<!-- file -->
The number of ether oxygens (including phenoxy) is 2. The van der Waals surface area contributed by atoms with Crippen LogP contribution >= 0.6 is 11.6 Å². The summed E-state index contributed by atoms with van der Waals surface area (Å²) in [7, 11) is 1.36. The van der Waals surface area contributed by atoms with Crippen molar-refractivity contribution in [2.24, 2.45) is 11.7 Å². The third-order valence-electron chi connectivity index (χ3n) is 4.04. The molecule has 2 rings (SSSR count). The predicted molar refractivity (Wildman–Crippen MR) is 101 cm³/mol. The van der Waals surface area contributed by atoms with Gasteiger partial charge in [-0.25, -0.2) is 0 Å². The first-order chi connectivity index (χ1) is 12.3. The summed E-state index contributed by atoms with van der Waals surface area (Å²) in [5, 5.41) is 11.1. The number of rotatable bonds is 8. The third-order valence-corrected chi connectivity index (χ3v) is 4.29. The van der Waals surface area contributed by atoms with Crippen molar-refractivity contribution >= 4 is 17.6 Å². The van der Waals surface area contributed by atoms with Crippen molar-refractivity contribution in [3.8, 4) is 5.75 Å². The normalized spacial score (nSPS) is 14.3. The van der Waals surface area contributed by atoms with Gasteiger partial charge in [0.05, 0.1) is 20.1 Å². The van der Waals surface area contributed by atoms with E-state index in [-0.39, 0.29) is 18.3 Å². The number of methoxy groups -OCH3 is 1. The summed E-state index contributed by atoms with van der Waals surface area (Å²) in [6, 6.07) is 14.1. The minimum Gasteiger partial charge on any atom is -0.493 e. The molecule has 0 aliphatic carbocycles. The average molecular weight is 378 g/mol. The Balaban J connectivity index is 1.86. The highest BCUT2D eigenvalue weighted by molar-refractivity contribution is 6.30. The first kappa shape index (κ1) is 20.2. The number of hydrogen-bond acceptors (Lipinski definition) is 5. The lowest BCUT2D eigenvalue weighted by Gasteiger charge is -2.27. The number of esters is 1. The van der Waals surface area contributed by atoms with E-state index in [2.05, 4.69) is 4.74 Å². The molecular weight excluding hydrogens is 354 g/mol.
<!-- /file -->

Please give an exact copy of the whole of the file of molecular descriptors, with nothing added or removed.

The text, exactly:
The number of ether oxygens (including phenoxy) is 2. The van der Waals surface area contributed by atoms with Crippen LogP contribution >= 0.6 is 11.6 Å². The summed E-state index contributed by atoms with van der Waals surface area (Å²) in [7, 11) is 1.36. The van der Waals surface area contributed by atoms with Crippen molar-refractivity contribution in [2.24, 2.45) is 11.7 Å². The third-order valence-electron chi connectivity index (χ3n) is 4.04. The molecule has 2 rings (SSSR count). The predicted molar refractivity (Wildman–Crippen MR) is 101 cm³/mol. The van der Waals surface area contributed by atoms with Gasteiger partial charge in [-0.25, -0.2) is 0 Å². The first-order chi connectivity index (χ1) is 12.3. The summed E-state index contributed by atoms with van der Waals surface area (Å²) in [5, 5.41) is 11.1. The number of rotatable bonds is 8. The third-order valence-corrected chi connectivity index (χ3v) is 4.29. The van der Waals surface area contributed by atoms with Crippen molar-refractivity contribution >= 4 is 17.6 Å². The van der Waals surface area contributed by atoms with Crippen molar-refractivity contribution in [3.8, 4) is 5.75 Å². The normalized spacial score (nSPS) is 14.3. The van der Waals surface area contributed by atoms with Gasteiger partial charge in [0.05, 0.1) is 20.1 Å². The van der Waals surface area contributed by atoms with E-state index in [-0.39, 0.29) is 18.3 Å². The number of methoxy groups -OCH3 is 1. The summed E-state index contributed by atoms with van der Waals surface area (Å²) in [6, 6.07) is 14.1. The minimum Gasteiger partial charge on any atom is -0.493 e. The molecule has 0 aliphatic carbocycles. The average molecular weight is 378 g/mol. The Balaban J connectivity index is 1.86. The highest BCUT2D eigenvalue weighted by molar-refractivity contribution is 6.30. The first kappa shape index (κ1) is 20.2. The number of hydrogen-bond acceptors (Lipinski definition) is 5. The lowest BCUT2D eigenvalue weighted by Gasteiger charge is -2.27. The number of esters is 1. The van der Waals surface area contributed by atoms with E-state index in [2.05, 4.69) is 4.74 Å². The molecular weight excluding hydrogens is 354 g/mol.